GREENVILLE — Almost 4.5 million American children are being raised by their grandparents, according to the U. S. Census Bureau. Since the percentage of grandparents raising grandchildren is even higher in South Carolina (4.6 percent of all households) than in the rest of the nation, Catholic Charities decided to do something about it.
“It’s such a big problem here, with the state at the top of the list, we could see that this is a population we needed to address,” said Franciscan Sister Margie Hosch, regional coordinator for the agency in the Upstate deanery.
Catholic Charities began addressing that population with a conference featuring speakers and organizations that can assist older folks with their new obligations of parenthood. These resources include doctors, lawyers, social service counselors, schools and hospitals.
Grandparents face many obstacles. They cannot legally register their grandchildren for school, and medical professionals will not treat them unless the guardians have legal custody of the children. Health insurance policies do not cover grandchildren and even pastors usually will not baptize children under age 7 unless they have assurances that the adult professing the faith for them is the one who officially represents their interests.
Yet grandchildren are often left with relatives without warning and without groundwork having been done.
“Without custody, you do not have legal rights,” said Delmar Percival, a widow raising three grandchildren in Greenville.
Percival participated in the first grandparenting conference and is a regular in a support group that meets monthly at Catholic Charities’ new building on Douthit Street. At the Feb. 12 meeting, the first function ever held in the building, the parishioner of St. Anthony of Padua spoke about the problems of raising a second family.
“I just want these kids to have some security in their lives, but financially this has wiped me out. I don’t even see retirement. I pray to God for the strength to carry on,” Percival said.
Money problems are compounded by diminishing energy levels in older guardians. Many of the grandchildren being raised by their grandparents have feelings of abandonment and other psychological problems, Sister Hosch said; many missing parents are not available for their own children because of drug addiction. These children need special attention, and they get it from their grandparents.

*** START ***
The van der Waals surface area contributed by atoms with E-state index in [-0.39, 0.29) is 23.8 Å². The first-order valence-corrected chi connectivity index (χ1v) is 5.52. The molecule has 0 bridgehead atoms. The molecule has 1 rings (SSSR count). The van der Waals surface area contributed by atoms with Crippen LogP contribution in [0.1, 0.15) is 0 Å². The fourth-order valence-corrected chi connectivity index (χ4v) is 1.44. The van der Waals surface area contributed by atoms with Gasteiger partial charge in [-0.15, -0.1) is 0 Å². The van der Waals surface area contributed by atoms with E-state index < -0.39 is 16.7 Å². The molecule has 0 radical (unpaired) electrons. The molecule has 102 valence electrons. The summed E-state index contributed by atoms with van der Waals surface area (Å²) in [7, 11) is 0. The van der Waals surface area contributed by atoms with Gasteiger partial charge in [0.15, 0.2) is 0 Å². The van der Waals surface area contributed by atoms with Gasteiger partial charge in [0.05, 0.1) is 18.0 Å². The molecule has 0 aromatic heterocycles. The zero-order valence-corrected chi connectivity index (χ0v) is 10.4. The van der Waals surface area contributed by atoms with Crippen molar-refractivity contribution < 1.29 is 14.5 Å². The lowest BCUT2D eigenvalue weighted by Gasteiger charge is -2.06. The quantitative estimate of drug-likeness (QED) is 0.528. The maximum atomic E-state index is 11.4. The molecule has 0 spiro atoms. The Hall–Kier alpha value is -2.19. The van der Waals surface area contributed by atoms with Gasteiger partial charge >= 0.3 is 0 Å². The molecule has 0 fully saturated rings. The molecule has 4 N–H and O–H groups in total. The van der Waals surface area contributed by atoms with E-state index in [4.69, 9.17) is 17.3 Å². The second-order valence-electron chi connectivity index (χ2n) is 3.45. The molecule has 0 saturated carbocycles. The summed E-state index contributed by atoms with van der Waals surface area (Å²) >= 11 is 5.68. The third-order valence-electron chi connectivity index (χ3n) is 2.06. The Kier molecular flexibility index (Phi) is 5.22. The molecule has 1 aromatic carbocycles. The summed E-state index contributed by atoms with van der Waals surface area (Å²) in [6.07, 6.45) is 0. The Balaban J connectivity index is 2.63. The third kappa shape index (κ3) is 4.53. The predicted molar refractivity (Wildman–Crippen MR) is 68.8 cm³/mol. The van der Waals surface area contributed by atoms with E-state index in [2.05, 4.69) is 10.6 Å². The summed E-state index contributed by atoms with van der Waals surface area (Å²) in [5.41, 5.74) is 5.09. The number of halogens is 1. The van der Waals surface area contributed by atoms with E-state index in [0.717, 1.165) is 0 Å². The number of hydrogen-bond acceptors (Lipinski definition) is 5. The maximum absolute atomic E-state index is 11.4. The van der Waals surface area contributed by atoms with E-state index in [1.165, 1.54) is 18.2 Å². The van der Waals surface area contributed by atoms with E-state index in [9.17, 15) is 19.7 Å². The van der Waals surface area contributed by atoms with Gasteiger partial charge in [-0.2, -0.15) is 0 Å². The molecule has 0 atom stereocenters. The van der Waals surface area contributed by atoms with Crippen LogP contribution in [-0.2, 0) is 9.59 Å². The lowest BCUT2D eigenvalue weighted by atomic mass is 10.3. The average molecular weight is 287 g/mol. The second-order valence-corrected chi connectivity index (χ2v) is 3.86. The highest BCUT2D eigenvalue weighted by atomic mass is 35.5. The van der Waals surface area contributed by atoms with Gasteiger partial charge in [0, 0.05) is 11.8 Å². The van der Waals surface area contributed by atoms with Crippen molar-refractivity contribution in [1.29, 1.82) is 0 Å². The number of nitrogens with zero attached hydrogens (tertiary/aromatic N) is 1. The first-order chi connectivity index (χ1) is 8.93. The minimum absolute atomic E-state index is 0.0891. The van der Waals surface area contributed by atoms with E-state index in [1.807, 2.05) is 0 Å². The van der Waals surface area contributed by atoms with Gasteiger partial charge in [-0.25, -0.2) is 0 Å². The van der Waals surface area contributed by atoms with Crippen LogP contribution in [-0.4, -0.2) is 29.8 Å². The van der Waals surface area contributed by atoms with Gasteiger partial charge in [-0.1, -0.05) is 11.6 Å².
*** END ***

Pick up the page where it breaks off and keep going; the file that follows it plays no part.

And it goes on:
“I try to do mommy things with them, not grandma things,” Percival said.
“That grandchild has to be your priority,” said Mary Ann Coleman, a member of Brookville Community Church.
The support group was founded to help grandparents deal with their feelings, which often include a sense of helplessness and frustration.
“The problem is that you can’t control things,” Sister Hosch said.
National organizations and many internet sites, including AARP, the National Council on Aging and the federal Dept. of Health and Human Services, offer advice to help parenting grandparents, but none can assist with the trauma precipitated when a broken family deserts a child.
Grandparents sometimes have to resort to the legal system to force their own son or daughter to help pay for raising his or her child; they may have to fight for child support from fathers who are not married to the mothers of the children. They find themselves suddenly in carpools again and walking the sidelines of ballgames in the company of mothers less than half their age. They fear the ravages of age when they can least afford a letdown. They worry constantly about what will happen to the children if they should sicken or die.
Because of the stress caused by the extra work in what was supposed to be their golden years, and because of anxiety over what the future will hold for parents responsible for the upbringing of their children’s children, these grandparents must take special care of themselves, Sister Margie said.
“What are you going to do for yourself?” she asked the attendees at the Feb. 12 support group meeting. “You need to give to yourself because you are losing your grandparent years.”
Maybe they are losing their grandparent years and maybe they have a lot of worries, but the grandparents were not complaining about the hand they have been dealt. Each one professed to feeling blessed with the honor of caring for his or her grandchild. As one retiree said: “Maybe God is giving us a second chance at parenting, now that we’ve been through it once before.”
The second annual grandparenting conference will be held in September. Call Catholic Charities for information about it or about the support group (864) 242-2233.